First contact with Surinamers
'At primary school I already had friends of Surinamese origin. During the 1980s I followed events in Surinam avidly, without, I would add, having any political ambitions of my own. The Netherlands and Surinam were then and will always remain closely linked to each other through our common history and by dint of the fact that people of Surinamese origin live in the Netherlands. My political involvement with Suriname as an MP began with my interest in its history of slavery and my anger over the high air fares between Amsterdam and the Surinamese capital, Paramaribo. As the SP’s spokesman on transport issues I put this question on to the political agenda and the SP won’t rest until tariffs are reduced to what is normal. Passengers are still paying far too much for these flights.’
Friend of the Surinamese people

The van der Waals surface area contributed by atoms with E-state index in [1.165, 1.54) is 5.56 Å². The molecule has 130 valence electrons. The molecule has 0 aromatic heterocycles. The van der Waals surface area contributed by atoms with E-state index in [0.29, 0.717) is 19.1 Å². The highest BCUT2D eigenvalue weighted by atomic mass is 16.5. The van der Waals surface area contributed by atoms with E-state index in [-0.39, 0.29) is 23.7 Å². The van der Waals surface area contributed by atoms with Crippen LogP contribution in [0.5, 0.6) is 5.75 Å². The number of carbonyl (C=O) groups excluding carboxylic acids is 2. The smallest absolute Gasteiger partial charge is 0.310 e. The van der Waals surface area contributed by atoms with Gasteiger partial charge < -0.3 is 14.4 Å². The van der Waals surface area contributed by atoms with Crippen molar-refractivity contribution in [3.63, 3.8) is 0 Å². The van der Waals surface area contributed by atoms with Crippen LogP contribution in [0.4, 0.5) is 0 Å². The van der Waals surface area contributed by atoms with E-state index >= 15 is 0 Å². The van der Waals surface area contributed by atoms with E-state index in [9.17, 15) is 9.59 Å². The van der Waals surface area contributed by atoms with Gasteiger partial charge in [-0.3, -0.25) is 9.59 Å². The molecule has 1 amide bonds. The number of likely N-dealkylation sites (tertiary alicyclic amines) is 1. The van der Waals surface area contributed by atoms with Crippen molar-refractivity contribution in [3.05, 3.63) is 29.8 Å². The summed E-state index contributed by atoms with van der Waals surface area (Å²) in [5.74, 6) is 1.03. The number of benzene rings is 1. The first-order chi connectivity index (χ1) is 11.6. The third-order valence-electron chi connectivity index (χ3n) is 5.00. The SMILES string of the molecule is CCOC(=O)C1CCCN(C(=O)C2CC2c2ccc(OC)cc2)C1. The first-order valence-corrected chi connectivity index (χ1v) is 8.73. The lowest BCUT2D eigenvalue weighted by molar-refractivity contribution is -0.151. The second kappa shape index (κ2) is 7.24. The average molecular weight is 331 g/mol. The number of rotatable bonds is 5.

'I see it an honour that I have been named a Friend of the Surinamese People. In 1995 I went to Surinam for the first time and stayed five weeks. I travelled to the interior and also visited Galibi. Since then I have returned to Surinam on numerous occasions. Aside from my political work, I have always also felt an attraction to Surinam in a cultural sense. There are a lot of Surinamese writers on my bookshelves and I have put together some nice photo albums of my trips through Surinam. As far as nature and landscape are concerned it is of course a paradise on earth. It’s my dream to take one more time a long ride through Surinam by bicycle. After I retire I’d love to go and live there but unfortunately as things stand my retirement isn’t getting nearer but further away. According to some parties the pensionable retirement age must be raised as quickly as possible to sixty-seven and after that be increased along with life expectancy. I’m completely opposed to this. It’s almost impossible now for people over sixty to find work.'